The artichoke is a classic thistle—a tall, spindly plant with a rough, dinosaur-skin exterior that first developed thousands of years ago in the Levant. Over the centuries, the artichoke spread throughout the Mediterranean, prized for its meaty leaves and tender heart. Our ancestors cultivated scores of artichoke varieties many of which—from the wine-colored siena to the maroon-kissed chianti—are still grown today in Italy and Spain. American farmers, however, almost exclusively grow the bulbous Italian variety called Green Globe.

Don’t be intimidated by the artichoke’s spiky exterior. These versatile vegetables are great dipped in butter or piled on chips as a dip, and there’s so much more you can do with them. Fried, added to soup, folded into pasta or risotto, artichokes are definitely worth the prep work. Our step-by-step guide on trimming and preparing an artichoke can help you get beneath those tough outer leaves into the meaty, tender flesh of the vegetable. If you need a crash course in artichokes, check out our spring produce guide. It’ll give you all the artichoke advice you need, from purchasing and storage to sourcing the best of the bunch and keeping them fresh at home. Here are our 17 favorite ways to eat artichokes.


Artichoke Risotto with Capocollo and Pecorino

“I come from Milano, which is actually the patria, or land, of risotto,” Goggi says. At Masseria Moroseta in Puglia, she cooks with artichokes from her garden, and is sure to include plenty of their edible stems. She braises the artichokes, then purées them into a cream for cooking the rice, and reserves a few pieces of the hearts for serving. “I love the pairing of capocollo and Pecorino with this dish because they are traditional of this place.” Get the recipe for Artichoke Risotto with Capocollo and Pecorino »
Marinated Artichokes with Prawns and Fino Sherry (Alcachofas Salteadas con Langostinos y Fino)

Grilled Artichokes

Grilled artichokes over embers are delicious, and double as an aphrodisiac. Get the recipe for Grilled Oysters »

Artichokes with Lemon Za’atar Dipping Sauce

Za’atar is a mixture of sesame seeds, dried thyme, and spices ubiquitous in the Arab world. Here it’s used to make a lemony dip for simmered artichokes. Get the recipe for Artichokes with Lemon Za’atar Dipping Sauce »

Spring Vegetable Stew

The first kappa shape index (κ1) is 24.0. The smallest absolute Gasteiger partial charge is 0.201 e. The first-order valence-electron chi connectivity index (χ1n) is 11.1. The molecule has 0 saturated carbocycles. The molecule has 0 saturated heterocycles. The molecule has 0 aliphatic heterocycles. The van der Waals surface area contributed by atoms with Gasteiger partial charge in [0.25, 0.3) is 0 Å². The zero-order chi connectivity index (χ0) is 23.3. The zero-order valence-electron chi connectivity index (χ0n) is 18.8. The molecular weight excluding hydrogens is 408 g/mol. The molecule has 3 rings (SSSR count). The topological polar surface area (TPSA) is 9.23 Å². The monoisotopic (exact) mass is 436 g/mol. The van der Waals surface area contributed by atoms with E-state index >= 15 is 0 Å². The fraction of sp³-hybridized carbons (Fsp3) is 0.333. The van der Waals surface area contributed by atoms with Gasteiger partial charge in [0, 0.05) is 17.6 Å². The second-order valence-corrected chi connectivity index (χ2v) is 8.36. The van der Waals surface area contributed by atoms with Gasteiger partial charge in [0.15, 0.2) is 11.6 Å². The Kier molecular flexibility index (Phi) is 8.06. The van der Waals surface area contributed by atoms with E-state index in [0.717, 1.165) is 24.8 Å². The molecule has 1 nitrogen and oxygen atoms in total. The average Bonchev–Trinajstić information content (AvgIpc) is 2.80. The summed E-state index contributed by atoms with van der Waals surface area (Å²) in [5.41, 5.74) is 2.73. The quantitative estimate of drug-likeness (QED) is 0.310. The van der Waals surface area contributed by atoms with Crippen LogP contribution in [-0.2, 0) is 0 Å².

Any gently simmered mixture of vegetables is truly greater than the sum of its parts. It’s important to cut the ingredients to the proper size and cook them sequentially, starting with the ones that need longer cooking. Get the recipe for Spring Vegetable Stew »

Roasted Artichokes

Though traditionally cooked in embers, these artichokes are equally as succulent when oven-roasted. Get the recipe for Roasted Artichokes »

Fried Artichoke Hearts with Taratur Sauce

We found this recipe—a flavorful local favorite, in which tender artichoke bottoms are fried and served with an intense, tahini-based sauce—at al-Az, a casual but well-known restaurant in Damascus. Get the recipe for Fried Artichoke Hearts with Taratur Sauce »

Pasta Shells with Artichoke-Clam Sauce

In this aromatic dish, shell-shape pasta is dressed in a light tomato and clam sauce with artichoke hearts.

Spinach-Artichoke Dip

For this hearty dip, we found that frozen artichoke hearts held up better than jarred ones. Get the recipe for Spinach-Artichoke Dip »

Calamari with Chorizo and Artichokes

Calamari with Chorizo and Artichokes

Crab, Spinach, and Artichoke Dip

Crab dip is made even better when mixed with artichokes and spinach and topped with crispy pepperoni and cracker crumbs. Get the recipe for Crab, Spinach, and Artichoke Dip »

Vegetable Ragout with Pesto (Ragoût de Légumes au Pistau)

Pairing pistou, an herb sauce made with fresh basil, with tender spring vegetables makes for a bright-tasting seasonal entree.

Duarte’s Cream of Artichoke Soup

Blending artichoke with heavy cream makes for a velvety and satisfying bowl of soup. Get the recipe for Duarte’s Cream of Artichoke Soup »